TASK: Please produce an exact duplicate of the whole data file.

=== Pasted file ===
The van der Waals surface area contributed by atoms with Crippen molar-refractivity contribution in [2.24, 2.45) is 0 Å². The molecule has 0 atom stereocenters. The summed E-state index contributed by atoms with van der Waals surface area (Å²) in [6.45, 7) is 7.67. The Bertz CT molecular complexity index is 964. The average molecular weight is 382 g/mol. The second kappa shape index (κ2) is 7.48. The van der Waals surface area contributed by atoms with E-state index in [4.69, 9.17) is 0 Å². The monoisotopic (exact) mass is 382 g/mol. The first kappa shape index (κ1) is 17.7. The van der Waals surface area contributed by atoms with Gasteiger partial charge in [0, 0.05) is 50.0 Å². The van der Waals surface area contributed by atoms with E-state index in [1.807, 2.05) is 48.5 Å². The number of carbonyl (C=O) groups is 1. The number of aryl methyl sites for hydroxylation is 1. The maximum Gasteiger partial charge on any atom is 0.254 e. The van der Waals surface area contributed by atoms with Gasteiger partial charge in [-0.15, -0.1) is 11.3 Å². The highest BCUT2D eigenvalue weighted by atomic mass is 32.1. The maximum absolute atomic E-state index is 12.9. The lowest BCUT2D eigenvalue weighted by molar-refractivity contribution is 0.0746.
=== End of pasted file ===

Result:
The van der Waals surface area contributed by atoms with Crippen molar-refractivity contribution in [2.24, 2.45) is 0 Å². The molecule has 0 atom stereocenters. The summed E-state index contributed by atoms with van der Waals surface area (Å²) in [6.45, 7) is 7.67. The Bertz CT molecular complexity index is 964. The average molecular weight is 382 g/mol. The second kappa shape index (κ2) is 7.48. The van der Waals surface area contributed by atoms with E-state index in [4.69, 9.17) is 0 Å². The monoisotopic (exact) mass is 382 g/mol. The first kappa shape index (κ1) is 17.7. The van der Waals surface area contributed by atoms with Gasteiger partial charge in [0, 0.05) is 50.0 Å². The van der Waals surface area contributed by atoms with E-state index in [1.807, 2.05) is 48.5 Å². The number of carbonyl (C=O) groups is 1. The number of aryl methyl sites for hydroxylation is 1. The maximum Gasteiger partial charge on any atom is 0.254 e. The van der Waals surface area contributed by atoms with Gasteiger partial charge in [-0.15, -0.1) is 11.3 Å². The highest BCUT2D eigenvalue weighted by atomic mass is 32.1. The maximum absolute atomic E-state index is 12.9. The lowest BCUT2D eigenvalue weighted by molar-refractivity contribution is 0.0746.